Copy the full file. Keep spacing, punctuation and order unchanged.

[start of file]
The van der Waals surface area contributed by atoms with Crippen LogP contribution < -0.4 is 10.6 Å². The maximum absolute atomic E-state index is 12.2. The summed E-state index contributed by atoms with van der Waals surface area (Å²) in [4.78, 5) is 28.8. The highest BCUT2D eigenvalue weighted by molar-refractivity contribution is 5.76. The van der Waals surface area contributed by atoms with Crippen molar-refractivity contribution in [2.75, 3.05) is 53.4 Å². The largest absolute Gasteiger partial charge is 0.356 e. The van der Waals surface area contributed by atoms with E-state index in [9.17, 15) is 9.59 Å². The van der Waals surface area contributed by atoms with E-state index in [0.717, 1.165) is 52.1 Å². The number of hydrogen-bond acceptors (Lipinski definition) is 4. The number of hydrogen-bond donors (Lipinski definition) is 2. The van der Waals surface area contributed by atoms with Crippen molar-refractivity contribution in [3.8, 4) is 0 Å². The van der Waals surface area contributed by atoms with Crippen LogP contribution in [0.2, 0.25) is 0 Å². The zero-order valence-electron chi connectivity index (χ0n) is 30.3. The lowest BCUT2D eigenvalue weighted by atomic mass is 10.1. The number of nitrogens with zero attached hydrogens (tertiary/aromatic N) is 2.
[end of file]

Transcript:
The van der Waals surface area contributed by atoms with Crippen LogP contribution < -0.4 is 10.6 Å². The maximum absolute atomic E-state index is 12.2. The summed E-state index contributed by atoms with van der Waals surface area (Å²) in [4.78, 5) is 28.8. The highest BCUT2D eigenvalue weighted by molar-refractivity contribution is 5.76. The van der Waals surface area contributed by atoms with Crippen molar-refractivity contribution in [2.75, 3.05) is 53.4 Å². The largest absolute Gasteiger partial charge is 0.356 e. The van der Waals surface area contributed by atoms with E-state index in [9.17, 15) is 9.59 Å². The van der Waals surface area contributed by atoms with E-state index in [0.717, 1.165) is 52.1 Å². The number of hydrogen-bond acceptors (Lipinski definition) is 4. The number of hydrogen-bond donors (Lipinski definition) is 2. The van der Waals surface area contributed by atoms with Crippen molar-refractivity contribution in [3.8, 4) is 0 Å². The van der Waals surface area contributed by atoms with Crippen LogP contribution in [0.2, 0.25) is 0 Å². The zero-order valence-electron chi connectivity index (χ0n) is 30.3. The lowest BCUT2D eigenvalue weighted by atomic mass is 10.1. The number of nitrogens with zero attached hydrogens (tertiary/aromatic N) is 2.